"No junk information" - CMYK and being an Illustrator (in Herefordshire) in 2019

Whether or not the stylus is actually mightier than the sword, the last few years have shown it’s certainly more popular.

Illustration, animation and graphic design - and all the points at which they intersect - are suddenly all around us in a way they never have been. Cartoons aren’t just for kids. From Rick and Morty to Manga and the Spiderverse, Hollywood is riding and animation wave straight to the bank.

Newspapers are turning to illustrators to, well, illustrate their features through infographics but increasingly through the kind of emotive, incisive drawings that bring out the humanity of the subject and don’t require them to send a photographer to the frontline. In 2018 we heard stories of homelessness and child poverty and of defiance and identity from cartoon faces, and not once did it feel trivial.

There’s something about the simplicity and speed of the best illustration that allows it to be the perfect vehicle for political activism in a time of Instagram of cat memes. Edel Rodriguez’s TIME magazine covers might be the enduring images of the Trump presidency that don’t involve children in cages.

And then day-to-day, from gifs to streetwear tees to big brands’ corporate marketing campaigns and Snapchat channels, our screens and our streets are increasingly drawn by hand. 

On the eve of the first local illustration and print fair – CMYK at the Globe in Hay-on-Wye – we asked one of the organisers what this all means for local artists, and whether it’s translating in to more creative jobs – especially in areas like Herefordshire.

Hereford College of Arts has a thriving BA in Illustration and animation, and on Saturday a number of its students and former students will be alongside some of the higher-profile artists from across the country exhibiting and talking about their work.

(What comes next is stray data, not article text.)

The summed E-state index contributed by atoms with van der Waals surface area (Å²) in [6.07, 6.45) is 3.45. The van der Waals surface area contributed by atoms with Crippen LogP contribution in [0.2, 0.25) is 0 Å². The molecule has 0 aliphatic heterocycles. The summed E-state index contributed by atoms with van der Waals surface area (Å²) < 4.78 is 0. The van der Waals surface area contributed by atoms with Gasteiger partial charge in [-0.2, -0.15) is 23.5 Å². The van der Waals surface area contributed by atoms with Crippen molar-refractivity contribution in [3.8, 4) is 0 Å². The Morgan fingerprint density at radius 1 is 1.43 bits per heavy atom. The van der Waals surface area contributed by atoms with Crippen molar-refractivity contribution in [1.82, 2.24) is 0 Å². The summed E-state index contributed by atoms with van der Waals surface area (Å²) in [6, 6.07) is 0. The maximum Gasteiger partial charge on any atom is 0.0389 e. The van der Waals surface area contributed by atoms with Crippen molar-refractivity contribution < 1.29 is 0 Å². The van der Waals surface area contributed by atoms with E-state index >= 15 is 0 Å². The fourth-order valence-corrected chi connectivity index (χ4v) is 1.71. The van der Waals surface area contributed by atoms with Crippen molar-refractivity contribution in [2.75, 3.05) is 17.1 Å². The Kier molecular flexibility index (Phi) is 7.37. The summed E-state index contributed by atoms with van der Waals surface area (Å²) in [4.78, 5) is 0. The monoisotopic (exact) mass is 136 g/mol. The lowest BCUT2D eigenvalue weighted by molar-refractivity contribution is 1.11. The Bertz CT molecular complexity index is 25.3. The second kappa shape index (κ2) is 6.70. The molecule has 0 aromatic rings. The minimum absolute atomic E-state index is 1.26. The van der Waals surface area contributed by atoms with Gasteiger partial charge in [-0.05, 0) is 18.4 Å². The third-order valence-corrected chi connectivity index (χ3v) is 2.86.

Nicholas Stevenson teaches a number of them. But he’s also an artist who worked in London for magazines, record labels and publishers, before bringing his ipad Out West twelve months ago. In his words, “I'm getting more done. Lots of open space, nature, outdoors, great people.”

In 2019 this is a world in which commissions can be done remotely, artists don’t need vast office space to get started, and platforms like Etsy allow them to supplement their pay packet by shipping tote bags and tees with their designs on across the word without needing a shop, or a middleman.

It seems like the perfect time to be an illustrator out here in the sticks. We spoke to Nicholas about whether that’s the reality, and why he put together CMYK now.

*** You can also check out a Who's Who of CMYK artists here (and where to follow them in Insta) ***


Hi Nicholas. So who are your favourite illustrators right now?

John Broadley is giving a talk at CMYK, his work totally fascinates me, it's like a handbook of left-field ideas. I'd love to understand how and why he does what he does. I'm really excited by all the people surrounding Lagon Revue, and European Abstract Formalist comics, just magic stuff.

Mogu Takahashi brings me a lot joy, ATAK, Aline Kominsky, Bettina Henni, Aurelian Debat, Esther Pearl Watson, Jockum Nordstrom.

John broadley

Illustration seems tailor-made for Instagram – with the ability to find humour and reactively comment on life – how much do think the platform has helped spark a rise in prominence of illustration? And do you notice artists chasing those likes as a result?